Moving to the internals, the bottom cover comes off quite easily. There are four screws to remove, and then the back half slides out and reveals the cooling arrangement, one of the M.2 slots, and two of the SO-DIMM slots. There’s a second smaller cover with two more screws that also slides out the front, providing access to the other M.2 slot as well as the two 2.5” drive bays. There are two more SO-DIMM slots on the other side of the mainboard (under the keyboard), which is unfortunately far less convenient to access.
It would be nice if the system integrators (Eurocom in this case) populated those hard to access SO-DIMM slots first, as it would make it easier for users to upgrade to four DIMMs later if desired. You can always buy 32GB RAM up front and just not worry about it, but the Corsair Vengeance used in our test system can be purchased for $165 per 2x8GB, so there’s a significant price premium if you have Eurocom install 32GB memory.
Checking out the cooling arrangement, it’s interesting that the CPU cooling has five heatpipes whereas the GPU cooling side has four, with two of the heatpipes being shared between the CPU and GPU sides. NVIDIA usually rates their top mobile GPUs at around 100-120W power draw, so you’d expect the 980M would require more cooling than the CPU, but in practice there doesn’t seem to be any issue with the current arrangement. In fact, under load the CPU gets hotter than the GPU (at least going by internal temperatures).
Keep in mind that the Devil’s Canyon i7-4790K is a 22nm chip with a die size of 177 mm2, while the GM204 in the GTX 980M is built on TSMC’s 28nm process and measures a whopping 398 mm2 by comparison, so even though the 980M can consume more power the heat is spread out over a much larger area. We’ll look at thermals later in this article, and I’ve also been working on some overclocking testing (yes, of both the CPU and GPU – with older 344.75 drivers of course), but for now let’s just say that there’s a decent amount of cooling headroom available if you want to push things.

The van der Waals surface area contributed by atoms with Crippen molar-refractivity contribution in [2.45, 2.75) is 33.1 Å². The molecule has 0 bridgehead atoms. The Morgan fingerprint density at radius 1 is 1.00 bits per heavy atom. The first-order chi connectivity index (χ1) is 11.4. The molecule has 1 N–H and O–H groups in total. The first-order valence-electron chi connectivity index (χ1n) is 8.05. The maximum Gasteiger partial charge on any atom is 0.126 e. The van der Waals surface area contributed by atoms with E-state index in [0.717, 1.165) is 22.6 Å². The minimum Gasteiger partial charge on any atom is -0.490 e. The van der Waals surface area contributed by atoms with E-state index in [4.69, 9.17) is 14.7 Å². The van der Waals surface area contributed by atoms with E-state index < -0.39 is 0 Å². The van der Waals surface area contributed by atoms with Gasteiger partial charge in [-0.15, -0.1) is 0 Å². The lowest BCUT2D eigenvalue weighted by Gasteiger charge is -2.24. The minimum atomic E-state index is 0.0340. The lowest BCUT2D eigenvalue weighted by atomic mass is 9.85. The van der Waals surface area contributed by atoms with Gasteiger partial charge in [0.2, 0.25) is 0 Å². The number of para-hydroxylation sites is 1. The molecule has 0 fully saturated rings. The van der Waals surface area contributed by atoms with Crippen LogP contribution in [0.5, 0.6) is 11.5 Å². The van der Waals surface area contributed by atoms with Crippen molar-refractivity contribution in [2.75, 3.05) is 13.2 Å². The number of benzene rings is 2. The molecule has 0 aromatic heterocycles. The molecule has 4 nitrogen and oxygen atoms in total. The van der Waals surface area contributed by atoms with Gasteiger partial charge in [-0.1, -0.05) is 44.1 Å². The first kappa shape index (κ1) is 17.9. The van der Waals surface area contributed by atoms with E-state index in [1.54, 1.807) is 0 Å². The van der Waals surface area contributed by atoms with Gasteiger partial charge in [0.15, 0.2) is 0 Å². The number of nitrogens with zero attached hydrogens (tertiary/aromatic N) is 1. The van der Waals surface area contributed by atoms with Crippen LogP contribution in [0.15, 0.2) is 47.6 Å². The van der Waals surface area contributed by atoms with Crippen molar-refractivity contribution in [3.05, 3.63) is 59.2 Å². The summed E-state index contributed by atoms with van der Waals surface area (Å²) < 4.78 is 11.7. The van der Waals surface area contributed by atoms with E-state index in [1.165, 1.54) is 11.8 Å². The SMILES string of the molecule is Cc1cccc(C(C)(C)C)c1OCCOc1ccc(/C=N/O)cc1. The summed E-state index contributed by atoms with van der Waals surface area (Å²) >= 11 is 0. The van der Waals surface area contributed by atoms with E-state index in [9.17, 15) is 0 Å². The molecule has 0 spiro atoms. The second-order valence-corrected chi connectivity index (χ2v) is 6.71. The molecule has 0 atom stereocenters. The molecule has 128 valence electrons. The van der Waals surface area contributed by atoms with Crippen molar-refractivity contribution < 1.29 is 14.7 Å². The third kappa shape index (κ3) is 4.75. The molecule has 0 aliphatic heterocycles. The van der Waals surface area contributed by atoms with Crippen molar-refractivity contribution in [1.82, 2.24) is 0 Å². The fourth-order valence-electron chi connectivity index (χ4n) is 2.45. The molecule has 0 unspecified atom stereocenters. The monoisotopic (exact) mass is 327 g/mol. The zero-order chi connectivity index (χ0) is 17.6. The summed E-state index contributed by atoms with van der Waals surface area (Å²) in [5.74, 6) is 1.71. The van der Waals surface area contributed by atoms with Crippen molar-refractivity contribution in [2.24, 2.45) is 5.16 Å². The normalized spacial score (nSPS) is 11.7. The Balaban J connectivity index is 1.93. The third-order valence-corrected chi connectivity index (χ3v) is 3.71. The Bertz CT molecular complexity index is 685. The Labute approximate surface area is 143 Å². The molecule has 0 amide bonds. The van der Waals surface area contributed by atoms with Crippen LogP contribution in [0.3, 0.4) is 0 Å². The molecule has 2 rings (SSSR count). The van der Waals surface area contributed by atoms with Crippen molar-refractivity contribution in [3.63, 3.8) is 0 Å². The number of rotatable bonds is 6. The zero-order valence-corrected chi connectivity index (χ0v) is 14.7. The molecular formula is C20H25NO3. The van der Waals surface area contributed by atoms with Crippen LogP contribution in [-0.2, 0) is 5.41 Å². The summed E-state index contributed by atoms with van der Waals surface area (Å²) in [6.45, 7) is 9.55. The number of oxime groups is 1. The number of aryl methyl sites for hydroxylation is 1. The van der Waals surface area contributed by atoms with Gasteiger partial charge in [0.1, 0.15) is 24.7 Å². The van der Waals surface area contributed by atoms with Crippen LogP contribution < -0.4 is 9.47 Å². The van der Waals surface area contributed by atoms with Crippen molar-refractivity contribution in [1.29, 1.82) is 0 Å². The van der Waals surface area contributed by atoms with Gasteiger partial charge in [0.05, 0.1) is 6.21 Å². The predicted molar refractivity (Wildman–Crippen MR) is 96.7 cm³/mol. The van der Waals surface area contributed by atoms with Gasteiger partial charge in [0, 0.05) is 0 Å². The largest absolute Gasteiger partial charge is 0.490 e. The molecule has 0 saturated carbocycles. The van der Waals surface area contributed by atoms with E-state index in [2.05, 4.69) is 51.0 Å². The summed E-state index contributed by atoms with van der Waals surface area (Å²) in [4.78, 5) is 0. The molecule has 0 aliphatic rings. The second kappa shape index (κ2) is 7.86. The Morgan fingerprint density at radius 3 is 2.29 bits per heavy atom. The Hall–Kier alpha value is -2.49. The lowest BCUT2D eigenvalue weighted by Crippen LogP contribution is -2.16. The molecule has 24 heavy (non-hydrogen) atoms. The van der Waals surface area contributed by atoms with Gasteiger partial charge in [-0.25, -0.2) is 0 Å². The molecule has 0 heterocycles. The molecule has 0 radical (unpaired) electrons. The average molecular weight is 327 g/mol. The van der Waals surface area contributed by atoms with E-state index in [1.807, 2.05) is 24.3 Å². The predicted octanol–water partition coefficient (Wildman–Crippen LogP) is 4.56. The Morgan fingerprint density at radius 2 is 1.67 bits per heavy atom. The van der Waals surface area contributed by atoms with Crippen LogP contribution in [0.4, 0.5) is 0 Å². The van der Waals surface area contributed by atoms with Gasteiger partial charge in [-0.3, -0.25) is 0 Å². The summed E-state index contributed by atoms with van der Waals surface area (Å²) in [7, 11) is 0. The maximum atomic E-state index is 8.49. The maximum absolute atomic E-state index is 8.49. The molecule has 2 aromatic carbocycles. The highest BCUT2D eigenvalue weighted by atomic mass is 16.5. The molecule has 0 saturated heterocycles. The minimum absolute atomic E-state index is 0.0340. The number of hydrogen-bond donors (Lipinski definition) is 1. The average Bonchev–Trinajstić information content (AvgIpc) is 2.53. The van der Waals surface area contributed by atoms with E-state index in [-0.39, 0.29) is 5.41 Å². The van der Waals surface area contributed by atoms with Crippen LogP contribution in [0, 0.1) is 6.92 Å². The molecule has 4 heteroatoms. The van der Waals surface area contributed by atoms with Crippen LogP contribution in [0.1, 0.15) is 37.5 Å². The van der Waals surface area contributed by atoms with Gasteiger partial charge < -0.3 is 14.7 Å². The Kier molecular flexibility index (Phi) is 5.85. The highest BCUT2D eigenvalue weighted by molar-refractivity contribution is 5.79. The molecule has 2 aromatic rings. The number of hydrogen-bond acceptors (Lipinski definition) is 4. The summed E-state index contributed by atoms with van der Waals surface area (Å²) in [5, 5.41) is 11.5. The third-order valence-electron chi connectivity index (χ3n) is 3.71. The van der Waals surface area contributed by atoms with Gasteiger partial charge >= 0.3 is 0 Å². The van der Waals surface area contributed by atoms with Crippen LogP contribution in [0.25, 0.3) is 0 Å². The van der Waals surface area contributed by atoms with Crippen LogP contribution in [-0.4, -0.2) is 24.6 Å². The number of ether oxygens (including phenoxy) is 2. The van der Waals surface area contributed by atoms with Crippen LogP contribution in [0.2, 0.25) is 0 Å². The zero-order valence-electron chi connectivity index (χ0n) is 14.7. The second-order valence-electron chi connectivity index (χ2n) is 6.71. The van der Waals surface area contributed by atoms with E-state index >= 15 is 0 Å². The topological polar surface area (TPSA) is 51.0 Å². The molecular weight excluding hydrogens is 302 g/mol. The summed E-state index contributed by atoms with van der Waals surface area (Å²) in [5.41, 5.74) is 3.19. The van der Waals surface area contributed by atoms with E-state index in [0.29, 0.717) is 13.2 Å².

Overall, the Clevo P750ZM chassis is a good design for a DTR. It’s really quite impressive just how much performance we can now stuff into a 7.5 pound 15.6” chassis. Remember the old Clevo D900F? That was truly a beast, weighing in at nearly 12 pounds – and with “only” a 220W power brick. If you’re interested in something that’s more capable of running on battery power at times, I’d say the MSI GT72 Dominator Pro is still the better option, as you can turn off the GTX 980M and end up with nearly six hours of battery life when needed. Clevo also has their updated P670SG and P650SG that compete with the GT72, though it looks like MSI wins for battery life (~6 vs. ~4 hours for the P650SG, anecdotally). But if you want the fastest system with a single GTX 980M right now, well, let’s hit the benchmarks and see just how fast the P750ZM can go.